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curacy in detecting tracks in the desert: and Milton, excepting for his zeal in asserting the privileges of the community, might have been but the best maker of dirges.
Now, all the diversities in human conduct, occasioned by external causes; all the varieties in the mode of indulging the same propensity, or of exerting the same ability; and all the force that particular desires or faculties may derive from situation; together with all the desires and faculties, that seem to be indebted, for their active existence, to situation, fall under the denomination of
In general therefore, it is by their manners, fully as much as by any thing else, that men differ from one another; and that we have all the amusing varieties of professional, or of national characters. It is thus that an Indian can have little fellowship with an European: or a demure monk with a sprightly soldier: yet they may have been similar in their original constitution; and the monk, notwithstanding the severity of his appearance, may, in the principles of his vature, have been as little inclined as the soldier, to the rigours of austere retire
ment. Thus the meaning of the term manners seems abundantly manifest. Manners differ from passions, and faculties, and other inherent constitutional powers of intellect and sensibility, because these are not indebted for their existence, though they may be indebted, for considerable degrees of vigour, to external condition. The term denotes something more particular than habit and character, because these may be the result of every active principle, whether influenced, or uninfluenced by outward circumstance. Tenor of conduct and deportment, in like manner, being the display of character, and flowing from every principle of action whatsoever, convey a meaning in the words denoting them, more extensive than that of manners. Customs again, are more particular, and may be included in the word manners, as a general term: for a custom signifies the particular mode of acting, in consequence of situation, so frequently repeated, as that it comes to be regularly expected, and that its failure may occasion surprize, disapprobation, or sometimes blame. Cicero, in a work not profes
sedly critical, but in one of his orations against Rullus, gives the following excellent description of manners; to which the foregoing observations, which happened to have been written, before the passage was remarked, may serve as an illustration.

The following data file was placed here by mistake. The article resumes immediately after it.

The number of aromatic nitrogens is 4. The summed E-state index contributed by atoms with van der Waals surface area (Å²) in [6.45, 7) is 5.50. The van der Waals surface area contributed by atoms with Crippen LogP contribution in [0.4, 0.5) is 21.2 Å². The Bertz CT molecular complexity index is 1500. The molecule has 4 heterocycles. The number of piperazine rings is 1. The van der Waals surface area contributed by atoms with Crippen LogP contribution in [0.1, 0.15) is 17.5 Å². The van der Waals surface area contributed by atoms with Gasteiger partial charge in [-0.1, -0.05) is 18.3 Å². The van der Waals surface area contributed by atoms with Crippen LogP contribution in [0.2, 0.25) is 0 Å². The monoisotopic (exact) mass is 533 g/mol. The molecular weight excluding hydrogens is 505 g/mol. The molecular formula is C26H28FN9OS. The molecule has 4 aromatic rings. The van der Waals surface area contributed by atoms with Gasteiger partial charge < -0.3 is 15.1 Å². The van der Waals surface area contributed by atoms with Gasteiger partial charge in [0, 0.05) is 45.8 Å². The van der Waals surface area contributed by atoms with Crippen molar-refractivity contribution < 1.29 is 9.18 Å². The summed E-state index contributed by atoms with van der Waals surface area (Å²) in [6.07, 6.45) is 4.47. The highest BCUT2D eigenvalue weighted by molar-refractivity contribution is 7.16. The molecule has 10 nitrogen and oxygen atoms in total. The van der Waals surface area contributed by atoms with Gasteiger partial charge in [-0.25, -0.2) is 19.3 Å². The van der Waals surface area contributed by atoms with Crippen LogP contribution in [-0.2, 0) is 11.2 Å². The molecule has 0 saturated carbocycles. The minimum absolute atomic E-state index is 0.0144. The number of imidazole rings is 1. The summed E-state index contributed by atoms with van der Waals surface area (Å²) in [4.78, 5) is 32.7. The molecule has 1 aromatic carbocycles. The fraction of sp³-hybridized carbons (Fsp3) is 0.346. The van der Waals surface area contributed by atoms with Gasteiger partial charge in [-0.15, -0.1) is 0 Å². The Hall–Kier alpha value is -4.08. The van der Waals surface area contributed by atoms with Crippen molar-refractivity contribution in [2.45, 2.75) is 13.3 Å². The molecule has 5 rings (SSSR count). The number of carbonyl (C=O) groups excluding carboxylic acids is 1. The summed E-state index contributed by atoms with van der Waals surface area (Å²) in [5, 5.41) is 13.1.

6 Non ingenerantur hominibus mores, tam a “ stirpe generis ac seminis, quam ex iis
rebus, quæ ab ipsa natura loci, et a vita
consuetudine suppeditantur: quibus ali“ mur et vivimus."
II. Having stated and illustrated the meaning of the term Manners in its critical acceptation, I proceed to remark more particularly, that the fit delineation of manners has contributed a great deal in all periods of literary improvement, to the suc
writers eminently distinguished for poetical or inventive ability. The manners resulting from the effects of time, on the human constitution, in the shifting periods of human life; or from the effects of those professional occupations and conditions that diversify the conduct of mankind in various states of society, or under different forms of government; the manners, for example, of youth and of old age, of freemen and of slaves, of soldiers and of sạilors, have, when happily represented, rendered the serious delineations of human nature very interesting, and those of the comic writer, whether poet or novelist, very humourous and entertaining.–At present, however, I would chiefly consider the imitation of National Manners; and remark, that representations of these, of Jews, for example, of Negroes, and of Frenchmen; of Scotsmen, and of Irishmen; have, with great success, employed the exertions of cotemporary, or of modern ingenuity.
Such imitation is so much the more remarkable, that when well executed, it seems to be attended with no inconsiderable difficulty. Even the direct statement and description of national character by historians, and the writers of voyages and travels, require much caution and accuracy of distinction. The picture is not to be charged with the colours and features which may be common to all mankind, or to a number of communities,
Or, if these are to be presented, it is only as the ground on which the appropriate and distinguishing properties are superinduced. Nor is it possible, nor would it be expedient, to give a description of every individual. Those qualities only which characterize and diversify the subordinate species from the general class and order, are to be exhibited in the fullest light: and those peculiar circumstances and attributes, those forms and tints that distinguish individuals, are to be no less carefully omitted. The writers, for example, who have given the best account of the external appearance exhibited by the Goths and Romans, considered as different nations and races of men, have not thought it necessary to say, that the shape of both was human, nor to describe every particular Alaric or Marcus: but have told us, that the Goths were tall, ruddy, with fair hair, with blue, or grey eyes; and that the Romans, forming as it were a contrast, were not tall, exhibited black hair, and dark complexions ; " nigris oculis nigroque capillo." A similar procedure ought also to take place in describing their minds, or internal struc